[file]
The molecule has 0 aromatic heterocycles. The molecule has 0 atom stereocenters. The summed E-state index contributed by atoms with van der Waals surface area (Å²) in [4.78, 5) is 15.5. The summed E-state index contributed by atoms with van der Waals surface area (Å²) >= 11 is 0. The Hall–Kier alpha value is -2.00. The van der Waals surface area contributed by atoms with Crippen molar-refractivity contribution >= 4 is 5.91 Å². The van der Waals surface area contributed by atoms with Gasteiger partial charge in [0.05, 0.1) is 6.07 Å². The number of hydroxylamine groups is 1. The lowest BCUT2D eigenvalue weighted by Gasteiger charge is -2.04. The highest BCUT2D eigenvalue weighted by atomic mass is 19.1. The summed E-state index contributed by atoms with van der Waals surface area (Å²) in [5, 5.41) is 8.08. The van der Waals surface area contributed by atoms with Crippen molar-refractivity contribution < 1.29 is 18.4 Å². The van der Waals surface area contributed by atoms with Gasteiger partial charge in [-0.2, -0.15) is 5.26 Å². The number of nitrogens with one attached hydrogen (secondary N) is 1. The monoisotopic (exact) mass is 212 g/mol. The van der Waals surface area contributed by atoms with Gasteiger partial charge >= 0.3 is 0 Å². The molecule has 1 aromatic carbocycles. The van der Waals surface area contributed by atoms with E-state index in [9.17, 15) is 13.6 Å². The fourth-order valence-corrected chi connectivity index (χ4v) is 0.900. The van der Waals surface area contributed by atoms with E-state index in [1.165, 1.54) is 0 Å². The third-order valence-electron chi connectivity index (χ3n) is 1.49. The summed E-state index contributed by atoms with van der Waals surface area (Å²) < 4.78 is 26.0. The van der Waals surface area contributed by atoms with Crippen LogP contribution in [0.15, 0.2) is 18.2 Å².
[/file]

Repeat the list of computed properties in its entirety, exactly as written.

The molecule has 0 aromatic heterocycles. The molecule has 0 atom stereocenters. The summed E-state index contributed by atoms with van der Waals surface area (Å²) in [4.78, 5) is 15.5. The summed E-state index contributed by atoms with van der Waals surface area (Å²) >= 11 is 0. The Hall–Kier alpha value is -2.00. The van der Waals surface area contributed by atoms with Crippen molar-refractivity contribution >= 4 is 5.91 Å². The van der Waals surface area contributed by atoms with Gasteiger partial charge in [0.05, 0.1) is 6.07 Å². The number of hydroxylamine groups is 1. The lowest BCUT2D eigenvalue weighted by Gasteiger charge is -2.04. The highest BCUT2D eigenvalue weighted by atomic mass is 19.1. The summed E-state index contributed by atoms with van der Waals surface area (Å²) in [5, 5.41) is 8.08. The van der Waals surface area contributed by atoms with Crippen molar-refractivity contribution < 1.29 is 18.4 Å². The van der Waals surface area contributed by atoms with Gasteiger partial charge in [-0.2, -0.15) is 5.26 Å². The number of nitrogens with one attached hydrogen (secondary N) is 1. The monoisotopic (exact) mass is 212 g/mol. The van der Waals surface area contributed by atoms with Gasteiger partial charge >= 0.3 is 0 Å². The molecule has 1 aromatic carbocycles. The van der Waals surface area contributed by atoms with E-state index in [9.17, 15) is 13.6 Å². The fourth-order valence-corrected chi connectivity index (χ4v) is 0.900. The van der Waals surface area contributed by atoms with E-state index in [1.165, 1.54) is 0 Å². The third-order valence-electron chi connectivity index (χ3n) is 1.49. The summed E-state index contributed by atoms with van der Waals surface area (Å²) < 4.78 is 26.0. The van der Waals surface area contributed by atoms with Crippen LogP contribution in [0.15, 0.2) is 18.2 Å².